Paul Cézanne Biography
Paul Cézanne was a French painter, ascribed to post-impressionism and considered a fundamental influence for 20th and 21st-century art. He was born in the city of Aix-en-Provence, France, on January 19, 1839, and died in the same city, on October 22, 1906. During his life, Paul Cézanne did not receive much recognition. In his last decades, he developed asocial tendencies and preferred to isolate himself to paint. His work was later praised by the expressionist movement. Pablo Picasso and Henri Matisse admired him, also the poet Rainer Maria Rilke. Paul Cézanne is credited with the phrase:
“When I judge art, I take my picture and put it next to an object that is the work of God, like a tree or a flower. If out of tune, it is not art.”
Paul Cézanne’s parents were Anne Elisabeth Honorine Aubert and banker Louis Auguste Cézanne. He had two sisters: Marie and Rose. In his childhood, he studied in the School of Saint Joseph, in Aix. Then at Collège Bourbon, where he became friends with Émile Zola. To please his father, Cézanne tried to start a financial career, studied law at the University of Aix-Marseille; his mother, on the contrary, would always support his artistic inclination. In 1861, against the wishes of Louis Auguste Cézanne, the young man undertook a trip to Paris. Soon, the father would decide to financially support his son, favoring the living conditions.
Paul Cézanne attended the Swiss Academy in Paris and was rejected at the École des Beaux-Arts. It is probable that he felt disappointed, but he did not abandon his attempts. From that time his artistic devotion and later friendship with Camille Pissarro, who convinced him to use “more alive and less somber” colors, is well known; Cézanne painted landscapes in the company of Pissarro. The works of Caravaggio and Velázquez served as an influence, also those of Eugène Delacroix and Édouard Manet.
In his beginnings, the Salon de Paris rejected most of his works. In 1869, Paul Cézanne met Marie Hortense Fiquet, with whom he would marry many years later; she would die in 1922. In 1870, the couple traveled to Marseilles, to avoid the recruitment of Cézanne and a march to the Franco-Prussian War; then they returned to Paris, where their son Paul was born, in 1872. During that decade, the French painter was admitted to the Impressionist movement.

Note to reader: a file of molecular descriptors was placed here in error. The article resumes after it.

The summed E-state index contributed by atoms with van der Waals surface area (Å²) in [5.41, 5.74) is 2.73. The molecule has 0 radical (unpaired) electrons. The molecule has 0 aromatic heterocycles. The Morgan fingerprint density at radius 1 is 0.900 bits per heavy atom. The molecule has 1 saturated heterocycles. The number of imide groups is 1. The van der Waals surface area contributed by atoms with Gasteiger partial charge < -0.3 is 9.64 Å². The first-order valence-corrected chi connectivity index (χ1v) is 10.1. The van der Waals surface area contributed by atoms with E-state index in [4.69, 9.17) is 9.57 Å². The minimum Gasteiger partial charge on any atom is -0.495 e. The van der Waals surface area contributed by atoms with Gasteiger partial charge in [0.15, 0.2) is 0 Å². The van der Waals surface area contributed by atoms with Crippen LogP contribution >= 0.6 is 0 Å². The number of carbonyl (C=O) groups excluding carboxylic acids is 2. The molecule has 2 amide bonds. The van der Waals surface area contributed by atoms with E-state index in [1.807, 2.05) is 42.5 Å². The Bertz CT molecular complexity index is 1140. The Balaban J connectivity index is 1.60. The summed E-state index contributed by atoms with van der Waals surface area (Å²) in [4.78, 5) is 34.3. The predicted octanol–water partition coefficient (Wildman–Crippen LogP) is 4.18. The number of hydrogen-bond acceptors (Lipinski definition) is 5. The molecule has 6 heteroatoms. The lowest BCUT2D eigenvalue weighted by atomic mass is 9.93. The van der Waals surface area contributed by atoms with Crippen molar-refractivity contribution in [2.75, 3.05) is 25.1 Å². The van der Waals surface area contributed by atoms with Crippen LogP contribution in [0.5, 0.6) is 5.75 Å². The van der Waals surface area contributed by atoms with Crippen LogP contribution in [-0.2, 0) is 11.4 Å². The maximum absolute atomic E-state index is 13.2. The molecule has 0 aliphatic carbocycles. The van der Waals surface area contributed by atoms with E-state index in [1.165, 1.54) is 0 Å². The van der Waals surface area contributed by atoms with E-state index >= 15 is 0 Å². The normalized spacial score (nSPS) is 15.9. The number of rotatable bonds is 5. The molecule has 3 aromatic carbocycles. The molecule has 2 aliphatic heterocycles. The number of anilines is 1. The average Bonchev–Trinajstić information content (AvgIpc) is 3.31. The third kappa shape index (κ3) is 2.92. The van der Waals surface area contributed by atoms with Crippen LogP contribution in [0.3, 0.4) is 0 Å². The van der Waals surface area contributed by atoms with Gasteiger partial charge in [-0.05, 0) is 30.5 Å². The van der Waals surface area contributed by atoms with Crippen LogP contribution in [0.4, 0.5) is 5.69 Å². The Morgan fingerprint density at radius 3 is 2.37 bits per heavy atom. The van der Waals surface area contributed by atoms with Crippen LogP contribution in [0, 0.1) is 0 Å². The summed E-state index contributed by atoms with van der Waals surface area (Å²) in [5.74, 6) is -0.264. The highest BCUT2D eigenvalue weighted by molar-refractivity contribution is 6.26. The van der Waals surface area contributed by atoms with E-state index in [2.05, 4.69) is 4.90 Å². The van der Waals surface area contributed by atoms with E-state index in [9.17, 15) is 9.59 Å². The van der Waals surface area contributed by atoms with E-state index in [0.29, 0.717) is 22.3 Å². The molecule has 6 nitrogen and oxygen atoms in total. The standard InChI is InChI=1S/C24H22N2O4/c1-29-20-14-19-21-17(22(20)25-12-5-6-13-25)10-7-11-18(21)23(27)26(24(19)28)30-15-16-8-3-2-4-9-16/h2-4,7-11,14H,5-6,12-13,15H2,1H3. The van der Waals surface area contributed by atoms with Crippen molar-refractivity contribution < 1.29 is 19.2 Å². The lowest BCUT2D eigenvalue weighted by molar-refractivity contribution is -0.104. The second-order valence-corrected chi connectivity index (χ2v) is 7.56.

In 1874, he exhibited three works in a relatively private exhibition, the paintings were: A modern Olympia, Landscape of Auvers-Sur-Oise and The house of the hanged. However, his creations continued to be criticized; the painter withdrew from the Impressionist group. In 1878, his father would find out about his relationship with Marie Hortense, almost ten years later. Cézanne sold few paintings. In 1881, his father built a studio for him, in Aix-en-Provence; thus, the family moved to that city. In that same year, Cézanne met Gauguin and seemed to distance himself definitively from the Impressionists.
In 1882, he succeeded in exhibiting in the Salon de Paris an old work, of 1866, entitled: «Portrait of Louis-Auguste Cézanne» in it, a person reads the newspaper ‘l’Evénement. Manet’s death would make him sad too. And already in 1886, the painter and Marie Hortense were married. In that year his father died, leaving him an inheritance that meant a dreamed independence in monetary terms. Also, at that time, Paul Cézanne stopped seeing himself with Émile Zola. Rumors claim that the painter was upset because Zola wrote a play where one of the protagonists was based on him.
Cézanne would spend the 1890s practically alone, isolated and far from his family, devoting himself to painting. Since then, the relationship with his wife was going through a deep crisis, so much so that, as early as 1900, Cézanne planned to leave his assets exclusively to his son and not to her. In 1897, his mother died. At that time, the critics and the exhibition halls began to admit a greater number of their works.
The work of Cézanne focused an attempt to portray everyday life as only he could observe it, beyond the pre-established themes; this pretension intensified in his post-impressionist period. One of his clear marks was to try to represent objects from different perspectives (for example, the left eye and the right), but in a single image, that is, at the same time. Thus, it is probable to affirm that Cézanne was also a scholar of visual phenomena. The rest of his paintings also presented slight naturalistic characteristics.
The use of the simplest forms would influence Pablo Picasso and cubism; to Cézanne the following approach is attributed to him, elementary for the later development of the same one: “Everything in nature is modeled according to the sphere, the cone, the cylinder. You have to learn to paint based on these simple figures then you can do everything you want.”